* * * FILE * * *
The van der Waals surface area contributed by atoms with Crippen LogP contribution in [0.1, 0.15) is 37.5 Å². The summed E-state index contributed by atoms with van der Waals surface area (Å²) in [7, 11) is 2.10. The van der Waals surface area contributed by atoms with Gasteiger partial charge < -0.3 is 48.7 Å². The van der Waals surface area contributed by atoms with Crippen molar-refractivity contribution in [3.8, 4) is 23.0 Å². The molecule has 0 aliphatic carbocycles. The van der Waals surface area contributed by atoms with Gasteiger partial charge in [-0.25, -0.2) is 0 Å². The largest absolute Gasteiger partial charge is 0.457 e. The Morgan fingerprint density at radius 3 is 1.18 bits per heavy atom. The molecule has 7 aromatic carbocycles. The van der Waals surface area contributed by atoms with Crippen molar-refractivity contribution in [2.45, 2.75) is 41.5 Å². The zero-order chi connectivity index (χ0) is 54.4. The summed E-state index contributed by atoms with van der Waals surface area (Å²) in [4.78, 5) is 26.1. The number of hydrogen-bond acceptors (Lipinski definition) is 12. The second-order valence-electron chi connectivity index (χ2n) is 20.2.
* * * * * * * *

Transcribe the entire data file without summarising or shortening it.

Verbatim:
The van der Waals surface area contributed by atoms with Crippen LogP contribution in [0.1, 0.15) is 37.5 Å². The summed E-state index contributed by atoms with van der Waals surface area (Å²) in [7, 11) is 2.10. The van der Waals surface area contributed by atoms with Gasteiger partial charge < -0.3 is 48.7 Å². The van der Waals surface area contributed by atoms with Crippen molar-refractivity contribution in [3.8, 4) is 23.0 Å². The molecule has 0 aliphatic carbocycles. The van der Waals surface area contributed by atoms with Gasteiger partial charge in [-0.25, -0.2) is 0 Å². The largest absolute Gasteiger partial charge is 0.457 e. The Morgan fingerprint density at radius 3 is 1.18 bits per heavy atom. The molecule has 7 aromatic carbocycles. The van der Waals surface area contributed by atoms with Crippen molar-refractivity contribution in [2.45, 2.75) is 41.5 Å². The zero-order chi connectivity index (χ0) is 54.4. The summed E-state index contributed by atoms with van der Waals surface area (Å²) in [4.78, 5) is 26.1. The number of hydrogen-bond acceptors (Lipinski definition) is 12. The second-order valence-electron chi connectivity index (χ2n) is 20.2.